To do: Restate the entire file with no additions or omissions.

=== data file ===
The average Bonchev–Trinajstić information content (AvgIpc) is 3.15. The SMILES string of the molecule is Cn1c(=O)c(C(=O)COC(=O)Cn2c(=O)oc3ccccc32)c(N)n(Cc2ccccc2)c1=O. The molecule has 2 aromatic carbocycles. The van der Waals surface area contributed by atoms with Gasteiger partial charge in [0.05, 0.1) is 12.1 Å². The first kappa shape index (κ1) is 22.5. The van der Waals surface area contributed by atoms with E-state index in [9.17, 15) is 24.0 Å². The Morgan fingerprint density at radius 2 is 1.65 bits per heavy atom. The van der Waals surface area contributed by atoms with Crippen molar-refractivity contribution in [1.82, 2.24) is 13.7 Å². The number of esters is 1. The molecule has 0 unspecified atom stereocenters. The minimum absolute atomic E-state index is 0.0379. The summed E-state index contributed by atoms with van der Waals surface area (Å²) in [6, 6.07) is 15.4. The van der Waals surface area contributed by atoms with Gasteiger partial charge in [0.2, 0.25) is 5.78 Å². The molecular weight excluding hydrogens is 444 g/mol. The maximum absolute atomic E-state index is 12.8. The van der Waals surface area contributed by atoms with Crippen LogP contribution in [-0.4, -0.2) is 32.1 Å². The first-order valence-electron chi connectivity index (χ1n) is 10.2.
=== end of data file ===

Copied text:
The average Bonchev–Trinajstić information content (AvgIpc) is 3.15. The SMILES string of the molecule is Cn1c(=O)c(C(=O)COC(=O)Cn2c(=O)oc3ccccc32)c(N)n(Cc2ccccc2)c1=O. The molecule has 2 aromatic carbocycles. The van der Waals surface area contributed by atoms with Gasteiger partial charge in [0.05, 0.1) is 12.1 Å². The first kappa shape index (κ1) is 22.5. The van der Waals surface area contributed by atoms with E-state index in [9.17, 15) is 24.0 Å². The Morgan fingerprint density at radius 2 is 1.65 bits per heavy atom. The van der Waals surface area contributed by atoms with Crippen molar-refractivity contribution in [1.82, 2.24) is 13.7 Å². The number of esters is 1. The molecule has 0 unspecified atom stereocenters. The minimum absolute atomic E-state index is 0.0379. The summed E-state index contributed by atoms with van der Waals surface area (Å²) in [6, 6.07) is 15.4. The van der Waals surface area contributed by atoms with Gasteiger partial charge in [0.2, 0.25) is 5.78 Å². The molecular weight excluding hydrogens is 444 g/mol. The maximum absolute atomic E-state index is 12.8. The van der Waals surface area contributed by atoms with Crippen LogP contribution in [-0.4, -0.2) is 32.1 Å². The first-order valence-electron chi connectivity index (χ1n) is 10.2.